Full TitleA Pilot Study of the Addition of Cemiplimab, an Antibody to PD-1, to the Treatment of Subjects with BRAF-Mutant Anaplastic Thyroid Cancer Who Are No Longer Responding to Dabrafenib and Trametinib
Dabrafenib plus trametinib is a standard treatment for BRAF-mutant anaplastic thyroid cancer. If the cancer no longer responds, however, there are no other treatments proven to be effective. In this study, researchers are assessing the safety and effectiveness of adding the immunotherapy drug cemiplimab to dabrafenib and trametinib in patients with BRAF-mutant anaplastic thyroid cancer that is no longer responding to dabrafenib and trametinib alone.
When dabrafenib and trametinib are given to people whose cancers have mutations (changes) in the BRAF gene, the drugs prevent proteins made by the altered genes from sending signals to cancer cells. Without those signals, cancer cells stop growing and spreading. Cemiplimab works by blocking a protein called PD-1 that normally acts as a brake on the immune system. Blocking this protein is like releasing the brake, so the immune system can target cancer cells and destroy them.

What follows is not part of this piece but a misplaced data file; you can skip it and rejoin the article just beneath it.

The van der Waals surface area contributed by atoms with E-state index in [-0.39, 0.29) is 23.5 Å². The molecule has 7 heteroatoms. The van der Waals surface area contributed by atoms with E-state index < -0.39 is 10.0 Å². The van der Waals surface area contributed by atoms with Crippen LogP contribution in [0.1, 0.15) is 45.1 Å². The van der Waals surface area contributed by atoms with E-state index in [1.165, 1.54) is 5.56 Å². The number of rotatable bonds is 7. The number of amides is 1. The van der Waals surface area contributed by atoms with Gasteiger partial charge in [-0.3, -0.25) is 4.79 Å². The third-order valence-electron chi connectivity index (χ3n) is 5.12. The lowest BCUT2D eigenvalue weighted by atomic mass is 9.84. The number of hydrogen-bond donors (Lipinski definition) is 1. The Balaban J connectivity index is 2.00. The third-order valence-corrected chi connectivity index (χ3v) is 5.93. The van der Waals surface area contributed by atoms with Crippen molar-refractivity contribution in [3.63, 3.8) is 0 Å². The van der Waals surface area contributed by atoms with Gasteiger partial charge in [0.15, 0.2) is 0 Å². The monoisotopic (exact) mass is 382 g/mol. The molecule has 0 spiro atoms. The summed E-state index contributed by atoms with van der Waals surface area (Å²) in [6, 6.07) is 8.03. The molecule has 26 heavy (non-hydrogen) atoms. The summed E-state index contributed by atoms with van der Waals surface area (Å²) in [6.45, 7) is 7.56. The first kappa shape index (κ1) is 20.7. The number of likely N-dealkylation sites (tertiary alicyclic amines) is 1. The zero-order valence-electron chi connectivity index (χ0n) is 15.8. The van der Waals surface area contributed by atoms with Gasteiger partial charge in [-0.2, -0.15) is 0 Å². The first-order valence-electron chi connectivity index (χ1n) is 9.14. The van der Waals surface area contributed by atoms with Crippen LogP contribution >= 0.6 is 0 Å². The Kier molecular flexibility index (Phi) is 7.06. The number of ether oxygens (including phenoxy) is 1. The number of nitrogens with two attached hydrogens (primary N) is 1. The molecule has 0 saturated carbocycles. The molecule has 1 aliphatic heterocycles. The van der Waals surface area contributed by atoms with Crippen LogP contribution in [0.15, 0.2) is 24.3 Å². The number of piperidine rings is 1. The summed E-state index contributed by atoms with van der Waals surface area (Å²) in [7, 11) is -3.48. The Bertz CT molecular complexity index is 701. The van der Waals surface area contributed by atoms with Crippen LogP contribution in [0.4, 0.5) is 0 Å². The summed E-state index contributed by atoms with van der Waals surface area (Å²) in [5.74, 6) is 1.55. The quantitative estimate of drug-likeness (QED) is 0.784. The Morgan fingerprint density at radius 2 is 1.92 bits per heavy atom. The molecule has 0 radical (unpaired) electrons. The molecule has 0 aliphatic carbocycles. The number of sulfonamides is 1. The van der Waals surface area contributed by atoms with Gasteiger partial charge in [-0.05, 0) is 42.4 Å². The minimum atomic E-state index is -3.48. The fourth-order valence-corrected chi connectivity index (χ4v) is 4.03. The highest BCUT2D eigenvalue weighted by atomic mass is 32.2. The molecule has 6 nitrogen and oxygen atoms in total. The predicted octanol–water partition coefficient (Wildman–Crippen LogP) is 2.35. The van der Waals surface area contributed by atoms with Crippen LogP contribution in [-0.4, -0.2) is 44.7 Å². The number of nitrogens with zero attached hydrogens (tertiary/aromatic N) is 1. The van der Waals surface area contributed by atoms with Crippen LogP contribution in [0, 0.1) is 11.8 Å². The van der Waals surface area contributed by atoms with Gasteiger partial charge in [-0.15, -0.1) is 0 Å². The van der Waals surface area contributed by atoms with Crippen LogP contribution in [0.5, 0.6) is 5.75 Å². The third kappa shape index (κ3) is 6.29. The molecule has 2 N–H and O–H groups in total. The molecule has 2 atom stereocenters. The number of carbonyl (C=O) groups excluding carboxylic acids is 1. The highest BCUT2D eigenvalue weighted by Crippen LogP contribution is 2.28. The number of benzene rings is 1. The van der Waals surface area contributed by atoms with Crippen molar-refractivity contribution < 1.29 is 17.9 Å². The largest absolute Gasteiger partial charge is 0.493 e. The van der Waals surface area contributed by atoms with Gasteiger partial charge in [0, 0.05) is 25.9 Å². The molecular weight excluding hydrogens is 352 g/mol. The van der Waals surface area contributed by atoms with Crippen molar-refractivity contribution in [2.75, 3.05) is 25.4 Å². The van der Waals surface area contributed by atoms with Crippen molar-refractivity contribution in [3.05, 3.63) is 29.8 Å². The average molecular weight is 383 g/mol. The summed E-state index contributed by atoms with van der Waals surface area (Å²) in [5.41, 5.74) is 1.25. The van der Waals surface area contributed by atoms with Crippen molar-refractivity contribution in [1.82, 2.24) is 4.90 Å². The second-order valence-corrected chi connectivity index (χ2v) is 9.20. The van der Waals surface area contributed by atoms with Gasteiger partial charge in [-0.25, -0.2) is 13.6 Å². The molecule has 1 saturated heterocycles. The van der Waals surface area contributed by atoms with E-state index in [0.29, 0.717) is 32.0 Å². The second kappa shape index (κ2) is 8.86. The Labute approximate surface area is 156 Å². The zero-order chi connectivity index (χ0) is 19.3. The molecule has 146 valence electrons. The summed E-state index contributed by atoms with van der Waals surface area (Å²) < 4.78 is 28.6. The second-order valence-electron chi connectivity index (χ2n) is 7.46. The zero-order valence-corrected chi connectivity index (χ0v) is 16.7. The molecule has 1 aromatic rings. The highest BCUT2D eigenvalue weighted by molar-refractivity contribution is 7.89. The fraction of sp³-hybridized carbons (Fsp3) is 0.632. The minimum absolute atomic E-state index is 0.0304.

Cemiplimab is used to treat a form of skin cancer; its use in this study is considered investigational. Researchers believe that receiving dabrafenib and trametinib will make cancer cells more sensitive to cemiplimab immunotherapy. Dabrafenib and trametinib are taken orally (by mouth) and cemiplimab is given intravenously (by vein).
To be eligible for this study, patients must meet several criteria, including but not limited to the following:
- Patients must have inoperable or metastatic anaplastic thyroid cancer that contains a BRAF V600E mutation.
- Patients may not have a medical history that prohibits them from receiving immunotherapy, such as a history of receiving an organ transplant.
- Patients must be able to walk and do routine activities for more than half of their normal waking hours.
- This study is for patients age 18 and older.
For more information about this study and to inquire about eligibility, please contact Dr. Eric Sherman at 646-608-3776.